Bush's Student-Testing Plan Passes House Test

 
President Bush's proposal to dramatically increase the testing of public elementary school students passed a congressional milestone Tuesday (5/22) despite strong opposition from liberal and conservative members of the U.S. House, who complained that Bush's plan is an "unfunded mandate on the states."

Rep. Peter Hoekstra (R-Mich) and Rep. Barney Frank (D-Mass) had tried to amend a bill reauthorizing federal spending on education to eliminate mandatory annual testing in grades 3-8. The White House regards testing as the key element of Bush's education reform initiative and threatened to veto the bill if it wasn't included.

Experts estimate the proposed testing would collectively cost the states up to $7 billion over the next five years. The House version of the reauthorization, officially known as the Elementary and Secondary Education Act or HR-1, provides only $320 million to defer the expense.

The Hoekstra-Frank amendment failed 255 -173. Fifty-two Republicans, most of them from the party's conservative wing, joined118 Democrats in opposing testing.

"The core of this bill is to require real accountability from every school in America that gets federal dollars," said Rep. John Boehner, (R-Ohio) chief sponsor of HR-1. The bill gives the federal government legal authority to provide school aid. The federal government contributes about seven percent of the cost of U.S. public education. the legislation would shortchange the states and fail to bring the educational improvement the testing is supposed to produce. "If the Federal government isn't going to put enough money in it then the states can either make up the difference with resources in their state budgets or I'm afraid some of them will look for cheaper tests. There is a garden variety of tests out there that really won't accomplish what is supposed to be the goal of this testing."

Advocates of grades 3-8 testing hope that it will tell schools and teachers which students are struggling, which will help direct resources to those students.

During House debate, Rep. Tim Roemer (D-Indiana) said, "Those that want to rip out the testing proposal in this bill are for the status quo. Sixty percent of the kids in the inner city can't read at reading level. A test done right is not a high stakes test. It is a diagnostic tool."

Rep. Tierney countered that there are only a few testing companies, and that they are already hard-pressed to meet a growing state demand for tests. "You have to wonder how they (testing companies) are going to get up to scale on that - there is no time for phasing this in -to develop a well designed test."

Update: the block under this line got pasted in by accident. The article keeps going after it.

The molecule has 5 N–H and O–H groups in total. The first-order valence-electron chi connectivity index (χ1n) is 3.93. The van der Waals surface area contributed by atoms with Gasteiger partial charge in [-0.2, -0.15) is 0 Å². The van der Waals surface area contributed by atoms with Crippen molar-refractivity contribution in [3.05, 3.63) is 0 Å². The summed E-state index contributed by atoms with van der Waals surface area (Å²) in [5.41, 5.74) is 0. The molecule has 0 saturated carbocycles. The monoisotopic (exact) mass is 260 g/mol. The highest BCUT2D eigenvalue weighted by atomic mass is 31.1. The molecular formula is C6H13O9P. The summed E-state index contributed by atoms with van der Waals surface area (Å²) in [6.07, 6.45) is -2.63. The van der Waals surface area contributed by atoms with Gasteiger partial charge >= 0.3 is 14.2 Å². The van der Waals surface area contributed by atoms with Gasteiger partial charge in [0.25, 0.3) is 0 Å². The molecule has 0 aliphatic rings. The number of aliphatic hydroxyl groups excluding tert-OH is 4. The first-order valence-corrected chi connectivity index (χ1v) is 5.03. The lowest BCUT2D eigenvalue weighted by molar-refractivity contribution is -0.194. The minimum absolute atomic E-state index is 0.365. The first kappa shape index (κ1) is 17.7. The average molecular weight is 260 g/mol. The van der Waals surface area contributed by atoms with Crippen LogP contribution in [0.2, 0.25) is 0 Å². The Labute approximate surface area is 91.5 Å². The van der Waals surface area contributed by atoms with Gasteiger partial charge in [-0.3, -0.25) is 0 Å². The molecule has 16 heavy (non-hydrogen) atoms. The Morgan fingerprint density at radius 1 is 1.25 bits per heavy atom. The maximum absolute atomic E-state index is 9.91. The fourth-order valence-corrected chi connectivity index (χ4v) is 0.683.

X

Related Stories

    • Stateline Story
    August 22, 2012
    image description

    Despite improvements across the board, the majority of high school graduates still aren’t college or career ready, according to a report by ACT, which administers the ACT college entrance test. more

    • Stateline Story
    September 3, 2010
    image description

    TODAY'S TAKE: The Obama administration is continuing its recent effort to make schools across states adhere to the same standards. On Thursday, U.S. Education Secretary Arne Duncan rolled out a plan to prepare common standardized tests for states to adopt. The new tests, which would replace existing state assessments, have already run into some political opposition. more

    • Stateline Story
    March 25, 2010
    image description

    TODAY'S TAKE: Reading scores for American children have barely budged over the past two years, a new federal report says, an assessment U.S. Education Secretary Arne Duncan calls sobering. Scores for fourth-graders nationwide were flat between 2007and 2009,  according to the National Assessment of Education Progress, often referred to as the Nation's Report Card. For eighth-graders, reading scores improved by one point on a 500-point scale. Students in grades 4 and 8 take reading and math tests every few years to produce the reports.
    more

    • Stateline Story
    January 17, 2008
    image description

    Order your copy today.A lot hinges on how well students perform on their state tests, including the principal's job and a school's reputation. Yet the difficulty of state tests differs widely. See what's at stake in this excerpt from "State of the States 2008," Stateline.org's annual report on significant state policy developments and trends released Jan. 16.
    more

    • Stateline Story
    September 25, 2007
    image description

    (Updated 2:20 p.m. EDT, Tuesday, Sept. 25)American parents can breathe a sigh of relief: their children are making substantial strides in math, and slower but still significant gains in reading, according to new national test results released today. The improvements are sure to boost claims that the controversial No Child Left Behind Act is succeeding in raising student achievement.
    more

PCS.PRODUCTION.1.20140221.1210 (PEWSUWVMWAPP02)